That unfussiness is idiomatically American. And Krakoff is keenly aware that American-ness is a key part of his brand's DNA. "There's a strong sense of American design in what I do," he said. "I grew up with all these great American brands, and I worked for a lot of them, like Ralph Lauren. But," he added, "my goal has never been to mimic what they did. It was to absorb it, live through it, and try and come up with the next idea of what is American luxury."

Figuring that out is taking Krakoff some time. But then, no one said it would be easy conjuring an American version of Hermès. It's certainly harder than what Krakoff could be doing, which is resting on his laurels, tooling around one of his various homes (he just sold his Manhattan town house for a reported $51 million but still owns places in Paris, Palm Beach, and Southampton), adding to his art collection, and making his UFC thing even more of a regular habit. No one would look askance at him for enjoying a little of the dolce vita. But like his beloved fighters, Krakoff wants—nay, needs—to stay in the ring. And like the best of them, he understands, too, that when a move isn't working, you've got to change tack. The eased-up vibe of the Fall collection is evidence of that. Also adding to the sense of change is the fact that, after working for two years with Marie-Amélie Sauvé, the influential stylist best known for her ongoing collaboration with Nicolas Ghesquière, Krakoff has tapped Alex White. "I think it's good to keep evolving," he said of the switch. "Alex has a deep, deep understanding of how to tell a story—and, for me, that's what it's about. Telling a story."

Krakoff's instincts in this regard seem to be paying off with consumers. His label is currently sold by 150 retailers worldwide, and the company is set to open additional stores in the U.S. and Europe next year, as well as expand its digital platform. It doesn't hurt that Krakoff counts boldfaced names such as Michelle Obama among his fans.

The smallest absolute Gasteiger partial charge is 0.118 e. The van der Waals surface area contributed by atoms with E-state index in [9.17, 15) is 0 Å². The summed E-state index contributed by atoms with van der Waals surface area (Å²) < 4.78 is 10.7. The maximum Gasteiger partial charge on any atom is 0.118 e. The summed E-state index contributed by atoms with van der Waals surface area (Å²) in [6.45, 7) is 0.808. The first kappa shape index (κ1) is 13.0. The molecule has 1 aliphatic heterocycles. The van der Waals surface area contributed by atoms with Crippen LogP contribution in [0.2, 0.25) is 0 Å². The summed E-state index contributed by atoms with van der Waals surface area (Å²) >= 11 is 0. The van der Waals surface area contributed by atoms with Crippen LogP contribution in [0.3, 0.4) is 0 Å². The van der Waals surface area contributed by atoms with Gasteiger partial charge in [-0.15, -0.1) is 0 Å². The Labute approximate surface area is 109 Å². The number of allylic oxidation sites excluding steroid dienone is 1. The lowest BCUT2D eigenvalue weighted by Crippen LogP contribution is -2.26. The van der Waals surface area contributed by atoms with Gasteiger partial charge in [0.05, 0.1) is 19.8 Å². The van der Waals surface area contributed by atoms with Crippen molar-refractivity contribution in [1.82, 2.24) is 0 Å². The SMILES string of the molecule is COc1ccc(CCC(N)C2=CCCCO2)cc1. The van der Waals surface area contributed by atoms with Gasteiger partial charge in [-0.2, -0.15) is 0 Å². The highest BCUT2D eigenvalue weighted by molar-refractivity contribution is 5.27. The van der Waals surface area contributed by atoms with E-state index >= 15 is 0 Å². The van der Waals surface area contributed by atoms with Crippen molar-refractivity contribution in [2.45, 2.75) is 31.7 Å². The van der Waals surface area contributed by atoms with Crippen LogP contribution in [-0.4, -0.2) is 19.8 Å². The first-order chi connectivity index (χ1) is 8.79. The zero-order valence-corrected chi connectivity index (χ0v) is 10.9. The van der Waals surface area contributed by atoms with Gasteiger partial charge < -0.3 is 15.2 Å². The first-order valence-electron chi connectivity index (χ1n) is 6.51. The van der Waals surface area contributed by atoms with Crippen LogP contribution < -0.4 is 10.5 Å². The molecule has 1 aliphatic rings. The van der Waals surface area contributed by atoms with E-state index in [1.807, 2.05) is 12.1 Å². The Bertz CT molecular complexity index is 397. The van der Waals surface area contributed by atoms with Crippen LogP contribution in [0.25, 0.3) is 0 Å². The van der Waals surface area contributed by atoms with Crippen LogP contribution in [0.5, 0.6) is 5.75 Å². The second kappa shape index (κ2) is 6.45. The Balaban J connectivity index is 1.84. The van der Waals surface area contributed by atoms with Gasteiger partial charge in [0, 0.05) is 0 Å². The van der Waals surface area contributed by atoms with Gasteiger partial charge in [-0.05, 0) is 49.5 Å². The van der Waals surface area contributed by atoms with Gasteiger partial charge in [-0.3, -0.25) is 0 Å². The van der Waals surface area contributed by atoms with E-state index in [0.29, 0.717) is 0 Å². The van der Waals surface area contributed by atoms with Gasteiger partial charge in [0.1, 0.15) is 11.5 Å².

Luxury, according to Krakoff, is about desire. "It's about the woman who can and will buy anything. But she has to fall in love with it."

And there is certainly no mistaking Krakoff's commitment to his brand. At his fittings, there was no look he didn't fiddle with—trying an alligator lapel here, switching a fur pump for a snakeskin boot there, remixing the handbags and jewelry. Krakoff insisted that one skirt be remade or altered no fewer than four times during my first visit—and that piece didn't even make it into the show. His handwriting is literally all over Fall's black-and-white looks, the prints of which are derived from the Sharpie drawings Krakoff habitually scrawls on his sketches. He's fanatical about every little thing and then, taking a broader view, just as scrupulous about his edit. The run-of-show was shorter every time I saw it. One wrong choice, he told me, could make the difference between showgoers leaving apathetic or walking out obsessed.

Showtime. The main event. Krakoff arrived at Spring Studios forty minutes before the doors opened—later than he'd hoped, thanks to a traffic jam, conference calls, and a meeting about shoes. "It's good to stay busy," he commented, betraying no nervousness as he surveyed his stark gray-and-white set. The runway was anchored by a glowing cubic frame, designed by Krakoff, through which each model would step. "I'm excited," he said, watching the run-through. "I had a lot of fun working on this season. There weren't really any constraints."

I stood by Krakoff as he observed the show from backstage, just as I had in Newark on fight night. His energy was different—he was stone-faced, eyes glued to the monitor, his hand fixed over his heart—but the quality of his attention, its intensity, was the same. As the models strutted out for their final lap down the runway, he broke into a grin. The crowd appeared to leave happy, too. When the reviews came in later, they weren't universally favorable—like his former boss Ralph Lauren, another successful empire builder, Krakoff will have to win over critics one season at a time—but Suzy Menkes, the outgoing reviewer for The International New York Times, gave the project a crucial endorsement. "Reed Krakoff," she wrote, "has finally found his comfort zone for modern style."

Krakoff's undisguised glee at the end of his show reminded me of an exchange he'd had with the UFC flyweight champ Chris Cariaso. "You don't need to smile," Krakoff told Cariaso, who posed—battered and shirtless—against the pristine white paper backdrop. "I can't help it," Cariaso replied, smiling like mad. "I just won." Sometimes, Krakoff might have added, you win just by sticking out the fight.